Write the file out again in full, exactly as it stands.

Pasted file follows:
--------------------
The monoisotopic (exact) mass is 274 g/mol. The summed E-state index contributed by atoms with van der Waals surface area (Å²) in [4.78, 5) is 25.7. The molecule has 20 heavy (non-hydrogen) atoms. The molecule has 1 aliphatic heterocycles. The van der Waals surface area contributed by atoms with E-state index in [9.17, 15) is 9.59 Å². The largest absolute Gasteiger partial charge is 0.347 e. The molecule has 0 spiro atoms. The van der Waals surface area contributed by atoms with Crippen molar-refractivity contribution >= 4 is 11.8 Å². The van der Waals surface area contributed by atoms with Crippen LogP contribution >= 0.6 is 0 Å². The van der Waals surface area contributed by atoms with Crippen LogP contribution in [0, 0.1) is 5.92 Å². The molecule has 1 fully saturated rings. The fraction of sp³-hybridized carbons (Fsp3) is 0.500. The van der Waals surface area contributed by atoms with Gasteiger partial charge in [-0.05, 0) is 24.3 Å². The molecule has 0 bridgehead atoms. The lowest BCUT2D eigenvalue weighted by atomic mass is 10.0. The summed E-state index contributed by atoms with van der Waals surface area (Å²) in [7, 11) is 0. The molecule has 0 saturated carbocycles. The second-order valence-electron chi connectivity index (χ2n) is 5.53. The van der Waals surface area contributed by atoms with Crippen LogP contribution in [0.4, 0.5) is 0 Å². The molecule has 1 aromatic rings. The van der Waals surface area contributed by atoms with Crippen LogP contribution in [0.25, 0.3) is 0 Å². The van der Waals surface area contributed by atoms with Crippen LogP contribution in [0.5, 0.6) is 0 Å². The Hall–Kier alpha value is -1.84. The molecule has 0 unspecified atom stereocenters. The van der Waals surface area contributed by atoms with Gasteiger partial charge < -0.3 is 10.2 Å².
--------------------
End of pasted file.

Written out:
The monoisotopic (exact) mass is 274 g/mol. The summed E-state index contributed by atoms with van der Waals surface area (Å²) in [4.78, 5) is 25.7. The molecule has 20 heavy (non-hydrogen) atoms. The molecule has 1 aliphatic heterocycles. The van der Waals surface area contributed by atoms with E-state index in [9.17, 15) is 9.59 Å². The largest absolute Gasteiger partial charge is 0.347 e. The molecule has 0 spiro atoms. The van der Waals surface area contributed by atoms with Crippen molar-refractivity contribution >= 4 is 11.8 Å². The van der Waals surface area contributed by atoms with Crippen LogP contribution >= 0.6 is 0 Å². The van der Waals surface area contributed by atoms with Crippen LogP contribution in [0, 0.1) is 5.92 Å². The molecule has 1 fully saturated rings. The fraction of sp³-hybridized carbons (Fsp3) is 0.500. The van der Waals surface area contributed by atoms with Gasteiger partial charge in [-0.05, 0) is 24.3 Å². The molecule has 0 bridgehead atoms. The lowest BCUT2D eigenvalue weighted by atomic mass is 10.0. The summed E-state index contributed by atoms with van der Waals surface area (Å²) in [7, 11) is 0. The molecule has 0 saturated carbocycles. The second-order valence-electron chi connectivity index (χ2n) is 5.53. The van der Waals surface area contributed by atoms with Crippen LogP contribution in [0.4, 0.5) is 0 Å². The molecule has 1 aromatic rings. The van der Waals surface area contributed by atoms with Crippen LogP contribution in [0.25, 0.3) is 0 Å². The van der Waals surface area contributed by atoms with Crippen LogP contribution in [0.5, 0.6) is 0 Å². The Hall–Kier alpha value is -1.84. The molecule has 0 unspecified atom stereocenters. The van der Waals surface area contributed by atoms with Gasteiger partial charge < -0.3 is 10.2 Å².